Los Angeles Lakers center Dwight Howard in season opener against Dallas Mavericks.
If you happened to catch the season-opening matchup between the Dallas Mavericks and Los Angeles Lakers Tuesday night, you might have been a bit surprised by the outcome. In fact, the outcome was only one of many surprises that took place at the Staples Center.
The drama concerning the future home of center Dwight Howard has dominated basketball websites, blogs and NBA telecasts for too many months to count. It only gained some clarity over the summer when the perennial All-Star was finally traded to Los Angeles.
But there were also rumors swirling for months that Mavericks owner Mark Cuban would make a play for Howard at the first available opportunity—and no, that opportunity really hasn’t happened yet, given the state of Dallas’ roster and salary obligations.
After Tuesday night’s season-opening victory over Howard and the new-look Lakers, that opportunity might not matter to Cuban.
From the moment the Howard trade was announced, adding him to a Lakers roster that already included Steve Nash, Kobe Bryant and Pau Gasol, the Lakers were all but crowned as the future NBA champions next summer.
But then came Tuesday night.
You remember Dallas winning an NBA championship even more recently than Los Angeles, knocking off Miami in six games in the NBA Finals just two summers ago. But you also know that the core of that team, aside from Dirk Nowitzki, is basically gone.
You know the rest of the story and about how dramatically the personnel have changed for a team that won its first championship less than two years ago. But what nobody could know is exactly what direction this “mystery” team is heading. Remember that the defending champs, last summer, failed to win even a game against defending Western Conference champion Oklahoma City in their only postseason series.
Tuesday night was one of those games that’s outcome seemed completely backwards and out of the blue. When you consider all of the hype surrounding the Lakers and the perception that Dallas immediately fell apart, which they did, following their championship win, it sure didn’t seem like this game would go the way it did.
Dallas outfought, out-hustled and outplayed the “team to beat” in the Western Conference, and in their own house, by a score of 99-91—and this game wasn’t even that close.
The team that’s been bolstering their roster with talent and high salaries actually looked like the team that’s without direction, unproven and even getting older and slower.
Nowitzki and center Chris Kaman, arguably Dallas’ best scorers, were not available for this game, which made it seem even more likely that the Mavericks might not be able to compete in this one.
This game was controlled by the Lakers in the first quarter, and then everything changed.
By the end of the third quarter, I found myself wondering why exactly Nash looked like he was shooting a bowling ball while pulling a piano around the court.
And then there was Howard, who chose his first game in a Lakers uniform to actually foul out of the contest in the fourth quarter, frankly, because Dallas' center and new face, Elton Brand, was whipping him.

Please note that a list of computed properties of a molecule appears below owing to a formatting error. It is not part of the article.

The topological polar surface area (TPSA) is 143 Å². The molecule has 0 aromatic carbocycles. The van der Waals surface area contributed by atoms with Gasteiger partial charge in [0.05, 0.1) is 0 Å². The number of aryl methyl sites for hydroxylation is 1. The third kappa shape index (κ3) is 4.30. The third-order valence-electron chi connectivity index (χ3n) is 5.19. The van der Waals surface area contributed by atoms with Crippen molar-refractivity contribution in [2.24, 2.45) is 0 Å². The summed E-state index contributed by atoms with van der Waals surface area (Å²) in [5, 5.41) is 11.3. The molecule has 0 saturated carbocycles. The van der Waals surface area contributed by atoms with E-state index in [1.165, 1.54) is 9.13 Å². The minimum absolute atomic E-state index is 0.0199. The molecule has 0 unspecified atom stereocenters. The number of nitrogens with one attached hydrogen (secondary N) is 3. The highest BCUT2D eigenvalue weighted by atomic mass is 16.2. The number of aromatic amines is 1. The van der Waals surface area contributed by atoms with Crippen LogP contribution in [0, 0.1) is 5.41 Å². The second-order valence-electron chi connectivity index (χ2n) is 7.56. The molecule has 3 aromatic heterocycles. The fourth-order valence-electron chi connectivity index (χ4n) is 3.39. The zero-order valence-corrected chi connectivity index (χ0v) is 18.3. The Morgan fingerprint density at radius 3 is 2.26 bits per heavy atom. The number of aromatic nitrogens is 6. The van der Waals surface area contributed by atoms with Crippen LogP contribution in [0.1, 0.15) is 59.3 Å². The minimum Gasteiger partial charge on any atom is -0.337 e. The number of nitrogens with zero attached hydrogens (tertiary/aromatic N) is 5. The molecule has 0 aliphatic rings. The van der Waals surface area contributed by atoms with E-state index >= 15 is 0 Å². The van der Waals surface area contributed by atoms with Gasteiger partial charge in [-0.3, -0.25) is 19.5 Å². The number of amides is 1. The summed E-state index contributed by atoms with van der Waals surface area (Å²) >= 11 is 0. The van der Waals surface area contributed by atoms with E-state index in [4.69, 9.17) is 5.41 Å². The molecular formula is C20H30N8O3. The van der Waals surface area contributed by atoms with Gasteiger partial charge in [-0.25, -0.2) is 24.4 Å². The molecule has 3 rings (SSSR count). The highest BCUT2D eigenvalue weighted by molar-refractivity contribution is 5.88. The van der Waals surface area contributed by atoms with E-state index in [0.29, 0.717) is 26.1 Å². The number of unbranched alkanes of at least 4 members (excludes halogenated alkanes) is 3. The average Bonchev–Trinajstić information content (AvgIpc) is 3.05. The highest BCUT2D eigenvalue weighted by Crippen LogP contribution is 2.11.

The word is out on Howard. For as good of a player as he is, teams know how to knock him off point and help him lose composure. Howard looked like a kid that just opened up a new toy at tipoff and then by halftime wanted another one.
Brand was dominant in the paint, with 11 rebounds, and he chipped in eight points and a blocked shot.
And how about the Mavericks' debut of Darren Collison at point guard? After all, he’s the guy that had to prove that the world was not going to end without the ancient Jason Kidd, now playing in the Big Apple.
Collison looked faster than anybody else on the court, especially Nash, who never really found much of a groove. His 17 points were something you might have expected from new shooting guard O.J. Mayo, who added another 12. The Mavs backcourt tallied four steals on the night and a total of seven assists.
Familiar faces like Shawn Marion and Brandon Wright were also in high gear, while the Lakers just couldn’t seem to figure out what was going on. Wright was Dallas’ second-highest scorer with 14 points, five rebounds and three blocked shots.
Efforts like these were supposed to be what the Lakers were made of—but not on this night.
Remember this: Dallas head coach Rick Carlisle has won a championship, and he did it with a roster that absolutely nobody took seriously, despite the Mavericks' strong regular season of 2010-2011. But Carlisle, easily the most important sports figure in Dallas/Ft. Worth at this time, has assembled another roster of rookies, renegades and rejects—and, of course, Nowitzki—that might be a surprise this season.
Nowitzki will be back, and Dallas will expect contributions from Kaman sooner than later. These two players will go far in determining how far Dallas goes this season. But we do know that Dallas can win without Nowitzki and that the Mavericks have some new pieces that can make a difference not seen last season.
The Lakers, on the other hand, are still wondering if they can win with Howard.